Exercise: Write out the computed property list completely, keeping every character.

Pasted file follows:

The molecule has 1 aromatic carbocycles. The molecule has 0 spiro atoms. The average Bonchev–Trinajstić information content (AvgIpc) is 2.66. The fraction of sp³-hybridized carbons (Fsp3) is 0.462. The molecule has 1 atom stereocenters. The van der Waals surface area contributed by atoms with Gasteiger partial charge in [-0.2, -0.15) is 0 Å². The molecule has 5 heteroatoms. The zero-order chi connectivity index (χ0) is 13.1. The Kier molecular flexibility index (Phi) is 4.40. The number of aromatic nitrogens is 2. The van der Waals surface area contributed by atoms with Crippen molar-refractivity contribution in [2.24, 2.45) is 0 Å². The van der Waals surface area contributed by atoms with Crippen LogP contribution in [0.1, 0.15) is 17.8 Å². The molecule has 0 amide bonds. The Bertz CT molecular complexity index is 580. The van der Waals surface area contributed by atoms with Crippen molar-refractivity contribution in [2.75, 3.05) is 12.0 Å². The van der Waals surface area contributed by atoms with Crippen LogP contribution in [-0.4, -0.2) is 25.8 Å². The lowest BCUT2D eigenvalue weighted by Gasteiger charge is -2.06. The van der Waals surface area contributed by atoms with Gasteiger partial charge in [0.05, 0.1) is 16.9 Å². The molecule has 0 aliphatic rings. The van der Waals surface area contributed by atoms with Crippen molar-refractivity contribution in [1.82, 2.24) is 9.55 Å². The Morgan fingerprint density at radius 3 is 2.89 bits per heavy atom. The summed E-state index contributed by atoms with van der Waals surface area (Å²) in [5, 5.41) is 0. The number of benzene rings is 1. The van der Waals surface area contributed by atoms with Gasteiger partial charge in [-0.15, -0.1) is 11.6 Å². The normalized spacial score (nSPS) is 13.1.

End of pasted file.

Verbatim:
The molecule has 1 aromatic carbocycles. The molecule has 0 spiro atoms. The average Bonchev–Trinajstić information content (AvgIpc) is 2.66. The fraction of sp³-hybridized carbons (Fsp3) is 0.462. The molecule has 1 atom stereocenters. The van der Waals surface area contributed by atoms with Gasteiger partial charge in [-0.2, -0.15) is 0 Å². The molecule has 5 heteroatoms. The zero-order chi connectivity index (χ0) is 13.1. The Kier molecular flexibility index (Phi) is 4.40. The number of aromatic nitrogens is 2. The van der Waals surface area contributed by atoms with Crippen molar-refractivity contribution in [2.24, 2.45) is 0 Å². The van der Waals surface area contributed by atoms with Crippen LogP contribution in [0.1, 0.15) is 17.8 Å². The molecule has 0 amide bonds. The Bertz CT molecular complexity index is 580. The van der Waals surface area contributed by atoms with Crippen molar-refractivity contribution in [2.75, 3.05) is 12.0 Å². The van der Waals surface area contributed by atoms with Crippen LogP contribution in [-0.4, -0.2) is 25.8 Å². The lowest BCUT2D eigenvalue weighted by Gasteiger charge is -2.06. The van der Waals surface area contributed by atoms with Gasteiger partial charge in [0.05, 0.1) is 16.9 Å². The molecule has 0 aliphatic rings. The van der Waals surface area contributed by atoms with Crippen molar-refractivity contribution in [1.82, 2.24) is 9.55 Å². The Morgan fingerprint density at radius 3 is 2.89 bits per heavy atom. The summed E-state index contributed by atoms with van der Waals surface area (Å²) in [5, 5.41) is 0. The number of benzene rings is 1. The van der Waals surface area contributed by atoms with Gasteiger partial charge in [-0.15, -0.1) is 11.6 Å². The normalized spacial score (nSPS) is 13.1.